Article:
• This PTO-driven John Deere potato digger dates to the early 1950s
  • This International Harvester hay tedder was pulled by two horses
  • Howard restored this McCormick-Deering corn binder
  • The binder before restoration
  • This mechanical fruit sorter, part of the Sandy Spring Farm Museum collection, came from a West Virginia apple orchard
  • The sorter, before restoration

Howard Waterworth, a retired plant pathologist living in the Maryland suburbs outside Washington, D.C., does not own a single piece of old farm equipment, nor does he consider himself a collector. But over the last quarter of a century, he has restored more than 80 pieces of old farm equipment, vintage farm implements, tools and horse-drawn vehicles for three Maryland museums. 

“My interest in restoration began with old cars: namely three Studebakers and a DeSoto,” he explains. “And I still have one of each in my garage. I grew up on a family dairy farm near Randolph, Wis., so I’ve always been interested in old farm equipment. During the years I’ve lived here I became acquainted with people from three area museums and I thought it would be interesting to volunteer to help restore some of their old machines.”

Since 1985, Howard has repaired, restored and repainted dozens of items for Patuxent Rural Life Farm Museum, Upper Marlboro; Agricultural History Farm Park, Derwood; and Sandy Spring Farm Museum. His completed projects include horse-drawn planters and drills, cultivators, mowers, grain binders, potato diggers, manure spreaders and plows. He’s also restored antique buggies and sulkys, sleighs and wagons, and a large assortment of vintage tools and household items.

“In all cases, each item is delivered to me on a trailer by the museum, so there is no logic to the sequence of items I’m asked to restore,” he explains. “I do all the restoration work in my garage, which can accommodate machines no larger than 9 feet wide by 7 feet high. I personally used, or saw my father use, many of these old machines in the years I lived on the farm. Occasionally I run into something unfamiliar, like a machine designed specifically to apply lime. I’ve also restored interesting pieces like a hay tedder and a horse-drawn machine used to place small transplants like cabbage or tobacco into a slit in the ground. Two people sat on the machine and alternated placing a seedling in the slit at 18-inch intervals as it moved forward.”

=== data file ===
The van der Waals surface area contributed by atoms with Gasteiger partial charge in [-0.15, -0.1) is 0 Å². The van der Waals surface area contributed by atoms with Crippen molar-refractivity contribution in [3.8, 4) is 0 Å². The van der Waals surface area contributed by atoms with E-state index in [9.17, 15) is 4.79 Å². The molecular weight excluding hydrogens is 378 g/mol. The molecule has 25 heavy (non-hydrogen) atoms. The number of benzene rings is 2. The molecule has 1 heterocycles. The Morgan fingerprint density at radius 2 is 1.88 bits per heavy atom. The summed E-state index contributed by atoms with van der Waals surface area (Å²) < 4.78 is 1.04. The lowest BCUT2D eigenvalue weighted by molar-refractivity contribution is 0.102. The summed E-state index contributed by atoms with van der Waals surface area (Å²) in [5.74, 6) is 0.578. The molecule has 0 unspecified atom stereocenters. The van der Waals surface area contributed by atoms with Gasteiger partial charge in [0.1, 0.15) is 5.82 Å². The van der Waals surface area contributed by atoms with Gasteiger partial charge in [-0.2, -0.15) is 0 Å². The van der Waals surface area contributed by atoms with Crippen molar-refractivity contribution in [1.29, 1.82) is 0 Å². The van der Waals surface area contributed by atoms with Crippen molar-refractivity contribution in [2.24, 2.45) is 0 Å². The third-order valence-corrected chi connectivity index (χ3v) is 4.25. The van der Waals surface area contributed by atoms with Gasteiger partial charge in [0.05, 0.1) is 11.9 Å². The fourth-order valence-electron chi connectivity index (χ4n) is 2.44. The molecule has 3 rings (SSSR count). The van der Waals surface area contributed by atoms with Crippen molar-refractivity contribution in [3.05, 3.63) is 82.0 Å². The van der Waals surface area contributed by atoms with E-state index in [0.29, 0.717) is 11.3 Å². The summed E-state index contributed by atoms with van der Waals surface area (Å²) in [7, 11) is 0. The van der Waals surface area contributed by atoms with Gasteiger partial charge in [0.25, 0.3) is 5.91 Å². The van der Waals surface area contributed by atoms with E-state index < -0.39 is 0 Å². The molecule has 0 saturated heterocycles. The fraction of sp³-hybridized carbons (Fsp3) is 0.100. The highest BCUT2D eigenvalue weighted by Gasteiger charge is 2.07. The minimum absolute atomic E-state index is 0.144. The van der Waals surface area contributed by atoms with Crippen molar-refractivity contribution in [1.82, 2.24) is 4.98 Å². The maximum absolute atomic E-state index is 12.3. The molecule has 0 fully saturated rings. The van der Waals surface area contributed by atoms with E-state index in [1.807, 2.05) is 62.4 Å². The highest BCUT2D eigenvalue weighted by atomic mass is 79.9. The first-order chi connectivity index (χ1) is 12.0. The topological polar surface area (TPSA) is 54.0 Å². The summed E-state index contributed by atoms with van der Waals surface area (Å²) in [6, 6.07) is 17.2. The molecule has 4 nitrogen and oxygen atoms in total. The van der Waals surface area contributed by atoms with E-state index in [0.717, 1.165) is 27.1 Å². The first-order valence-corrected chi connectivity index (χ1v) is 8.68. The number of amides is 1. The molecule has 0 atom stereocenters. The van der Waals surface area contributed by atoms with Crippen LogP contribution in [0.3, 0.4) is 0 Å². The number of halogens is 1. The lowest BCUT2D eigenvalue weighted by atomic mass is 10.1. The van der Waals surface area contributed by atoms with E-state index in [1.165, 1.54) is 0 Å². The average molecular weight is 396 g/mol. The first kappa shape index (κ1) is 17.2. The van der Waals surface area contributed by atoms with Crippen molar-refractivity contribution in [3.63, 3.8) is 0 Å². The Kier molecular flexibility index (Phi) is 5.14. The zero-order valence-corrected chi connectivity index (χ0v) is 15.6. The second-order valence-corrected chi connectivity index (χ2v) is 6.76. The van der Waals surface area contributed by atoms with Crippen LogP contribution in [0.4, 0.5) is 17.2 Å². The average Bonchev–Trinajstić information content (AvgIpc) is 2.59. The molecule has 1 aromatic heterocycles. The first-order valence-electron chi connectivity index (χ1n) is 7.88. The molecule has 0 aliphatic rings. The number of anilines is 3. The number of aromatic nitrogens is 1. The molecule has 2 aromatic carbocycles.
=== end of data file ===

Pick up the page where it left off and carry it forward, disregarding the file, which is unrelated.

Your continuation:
Proceed with caution

Howard begins each project by photographing the implement from several angles as an aid to later reassembly. Then he makes sketches showing the strategic sequence of groups of connected pieces.

“When I disassemble the machine, I tag pieces that are similar but which may have a left versus right, or upper versus lower designation,” he explains. “This stage can be difficult if the nuts and bolts are severely rusted. I start by soaking them with WD-40. Often I have to rethread the old rusted bolts and nuts with a tap and die set or replace broken bolts.”